B-47 Stratojet subsonic Bomber

B-47 Stratojet Bubsonic BomberB-47 Stratojet Bubsonic Bomber

B-47 Stratojet research and development began in 1945 with the first prototype flight in December 1947. The Air Force wanted a great height, medium-range, subsonic bomber. At that time, four contractors were developing bombers. Two designs were conventional bombers in the mold of the B-29, while the more radical designs Northrop and Boeing flying wing jet sweep wing. In this era before the SAM, fighter jets were considered the main threat to the terrorists. The Second World War had shown that stripped B-29 with a speed almost of combat and a higher altitude ceiling could only be successfully intercepted from the rear.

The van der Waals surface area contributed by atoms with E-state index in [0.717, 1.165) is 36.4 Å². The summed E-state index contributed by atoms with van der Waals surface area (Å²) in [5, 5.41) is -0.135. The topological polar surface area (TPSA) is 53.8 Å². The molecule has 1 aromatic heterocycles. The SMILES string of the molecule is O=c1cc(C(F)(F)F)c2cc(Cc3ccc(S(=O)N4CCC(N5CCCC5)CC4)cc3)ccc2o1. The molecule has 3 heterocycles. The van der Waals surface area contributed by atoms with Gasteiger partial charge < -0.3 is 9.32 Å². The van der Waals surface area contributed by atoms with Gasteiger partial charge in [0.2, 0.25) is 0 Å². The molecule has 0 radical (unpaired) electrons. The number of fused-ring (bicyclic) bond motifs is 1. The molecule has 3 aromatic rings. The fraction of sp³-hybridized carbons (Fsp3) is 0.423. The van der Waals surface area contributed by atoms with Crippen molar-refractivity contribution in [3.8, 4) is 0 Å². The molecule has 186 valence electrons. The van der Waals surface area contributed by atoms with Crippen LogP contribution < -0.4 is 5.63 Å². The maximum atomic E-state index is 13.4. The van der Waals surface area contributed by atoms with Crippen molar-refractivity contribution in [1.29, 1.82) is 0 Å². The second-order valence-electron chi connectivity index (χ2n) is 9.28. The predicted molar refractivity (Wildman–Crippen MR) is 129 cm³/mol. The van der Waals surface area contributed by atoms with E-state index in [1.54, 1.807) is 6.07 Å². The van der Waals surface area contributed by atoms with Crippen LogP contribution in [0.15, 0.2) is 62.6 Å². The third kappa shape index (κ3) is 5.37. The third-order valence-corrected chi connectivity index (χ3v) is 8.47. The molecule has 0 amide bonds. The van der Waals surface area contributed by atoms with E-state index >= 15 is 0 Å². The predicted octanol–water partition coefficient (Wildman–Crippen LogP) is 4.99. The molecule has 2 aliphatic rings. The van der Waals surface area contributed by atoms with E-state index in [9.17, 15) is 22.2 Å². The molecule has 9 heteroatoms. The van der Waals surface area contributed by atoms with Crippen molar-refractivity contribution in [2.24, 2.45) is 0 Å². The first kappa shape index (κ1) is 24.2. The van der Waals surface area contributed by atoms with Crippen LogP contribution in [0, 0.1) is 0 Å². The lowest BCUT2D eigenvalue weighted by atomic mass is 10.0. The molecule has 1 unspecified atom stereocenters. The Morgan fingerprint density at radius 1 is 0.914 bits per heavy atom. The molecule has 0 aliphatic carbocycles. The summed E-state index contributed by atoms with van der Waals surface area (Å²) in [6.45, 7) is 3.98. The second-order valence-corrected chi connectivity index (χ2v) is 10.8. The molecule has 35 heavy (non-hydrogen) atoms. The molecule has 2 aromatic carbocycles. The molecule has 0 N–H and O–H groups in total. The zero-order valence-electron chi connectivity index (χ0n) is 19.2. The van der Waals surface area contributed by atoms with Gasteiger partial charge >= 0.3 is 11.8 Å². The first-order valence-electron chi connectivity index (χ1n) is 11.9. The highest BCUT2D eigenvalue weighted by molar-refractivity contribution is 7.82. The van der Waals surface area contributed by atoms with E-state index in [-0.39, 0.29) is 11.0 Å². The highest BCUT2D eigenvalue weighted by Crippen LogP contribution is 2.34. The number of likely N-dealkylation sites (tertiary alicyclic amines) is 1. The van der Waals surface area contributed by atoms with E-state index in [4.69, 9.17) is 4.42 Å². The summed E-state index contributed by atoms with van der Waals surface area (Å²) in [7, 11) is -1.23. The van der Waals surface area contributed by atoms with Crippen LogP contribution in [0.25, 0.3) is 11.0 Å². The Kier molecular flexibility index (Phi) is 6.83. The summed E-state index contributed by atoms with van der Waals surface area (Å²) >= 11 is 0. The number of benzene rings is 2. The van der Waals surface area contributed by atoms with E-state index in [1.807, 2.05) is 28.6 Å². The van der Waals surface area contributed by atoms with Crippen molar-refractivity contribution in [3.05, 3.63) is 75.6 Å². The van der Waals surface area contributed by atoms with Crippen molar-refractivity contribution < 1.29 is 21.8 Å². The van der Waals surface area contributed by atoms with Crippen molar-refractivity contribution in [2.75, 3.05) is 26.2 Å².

The B-47 was the first pure jet strategic bomber with its many unique features include six jet engines, a twin-engine, tower-mounted pod under each wing near the fuselage, and a sheath of a single outboard motor more. The wings were attached high on the fuselage and swept 35. The revolutionary design incorporates a type of bicycle, train, retractable main landing, with only two wheels, stands on the fore and aft fuselage. Outrigger wheel lateral stability and retracted on the deck of two-engine pod. The B-47 was 107 feet long, 28 feet high at the tail, and had a wingspan of 116 feet. The crew consisted of pilot, copilot, and bombardier. With a maximum gross weight of about 204,000 pounds, which used to attend the launch of the rocket. A tail chute is used to slow the aircraft during landing.